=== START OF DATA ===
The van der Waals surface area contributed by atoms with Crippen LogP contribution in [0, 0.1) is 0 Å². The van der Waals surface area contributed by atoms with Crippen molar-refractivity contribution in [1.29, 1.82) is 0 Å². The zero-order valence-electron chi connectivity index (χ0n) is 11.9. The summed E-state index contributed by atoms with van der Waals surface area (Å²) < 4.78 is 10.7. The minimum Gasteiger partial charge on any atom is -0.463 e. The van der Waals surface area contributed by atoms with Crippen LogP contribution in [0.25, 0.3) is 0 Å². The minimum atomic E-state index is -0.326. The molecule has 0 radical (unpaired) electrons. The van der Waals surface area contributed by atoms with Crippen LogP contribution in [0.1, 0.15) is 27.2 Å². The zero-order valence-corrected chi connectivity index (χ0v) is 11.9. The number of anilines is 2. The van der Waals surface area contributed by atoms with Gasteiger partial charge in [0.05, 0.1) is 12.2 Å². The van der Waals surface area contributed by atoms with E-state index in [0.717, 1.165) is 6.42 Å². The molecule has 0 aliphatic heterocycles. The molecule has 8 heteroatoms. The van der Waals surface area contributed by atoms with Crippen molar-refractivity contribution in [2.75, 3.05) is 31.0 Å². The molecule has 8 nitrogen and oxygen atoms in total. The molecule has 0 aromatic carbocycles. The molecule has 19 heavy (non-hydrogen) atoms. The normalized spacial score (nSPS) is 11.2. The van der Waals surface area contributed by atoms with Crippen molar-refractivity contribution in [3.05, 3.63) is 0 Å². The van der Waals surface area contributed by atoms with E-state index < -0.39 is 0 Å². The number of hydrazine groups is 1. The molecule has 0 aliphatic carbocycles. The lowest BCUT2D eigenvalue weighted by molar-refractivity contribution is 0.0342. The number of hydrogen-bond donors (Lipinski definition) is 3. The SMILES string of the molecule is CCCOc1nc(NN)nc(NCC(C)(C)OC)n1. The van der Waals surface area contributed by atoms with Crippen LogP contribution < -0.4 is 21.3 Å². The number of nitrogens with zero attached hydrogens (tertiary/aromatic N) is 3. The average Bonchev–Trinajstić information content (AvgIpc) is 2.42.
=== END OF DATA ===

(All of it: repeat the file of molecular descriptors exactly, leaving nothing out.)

The van der Waals surface area contributed by atoms with Crippen LogP contribution in [0, 0.1) is 0 Å². The van der Waals surface area contributed by atoms with Crippen molar-refractivity contribution in [1.29, 1.82) is 0 Å². The zero-order valence-electron chi connectivity index (χ0n) is 11.9. The summed E-state index contributed by atoms with van der Waals surface area (Å²) < 4.78 is 10.7. The minimum Gasteiger partial charge on any atom is -0.463 e. The van der Waals surface area contributed by atoms with Crippen LogP contribution in [0.25, 0.3) is 0 Å². The minimum atomic E-state index is -0.326. The molecule has 0 radical (unpaired) electrons. The van der Waals surface area contributed by atoms with Crippen LogP contribution in [0.1, 0.15) is 27.2 Å². The zero-order valence-corrected chi connectivity index (χ0v) is 11.9. The number of anilines is 2. The van der Waals surface area contributed by atoms with Gasteiger partial charge in [0.05, 0.1) is 12.2 Å². The van der Waals surface area contributed by atoms with E-state index in [0.717, 1.165) is 6.42 Å². The molecule has 0 aliphatic heterocycles. The molecule has 8 heteroatoms. The van der Waals surface area contributed by atoms with Crippen molar-refractivity contribution in [2.75, 3.05) is 31.0 Å². The molecule has 8 nitrogen and oxygen atoms in total. The molecule has 0 aromatic carbocycles. The molecule has 19 heavy (non-hydrogen) atoms. The normalized spacial score (nSPS) is 11.2. The van der Waals surface area contributed by atoms with Crippen molar-refractivity contribution in [3.05, 3.63) is 0 Å². The van der Waals surface area contributed by atoms with E-state index < -0.39 is 0 Å². The number of hydrazine groups is 1. The molecule has 0 aliphatic carbocycles. The lowest BCUT2D eigenvalue weighted by molar-refractivity contribution is 0.0342. The number of hydrogen-bond donors (Lipinski definition) is 3. The SMILES string of the molecule is CCCOc1nc(NN)nc(NCC(C)(C)OC)n1. The van der Waals surface area contributed by atoms with Crippen LogP contribution < -0.4 is 21.3 Å². The number of nitrogens with zero attached hydrogens (tertiary/aromatic N) is 3. The average Bonchev–Trinajstić information content (AvgIpc) is 2.42.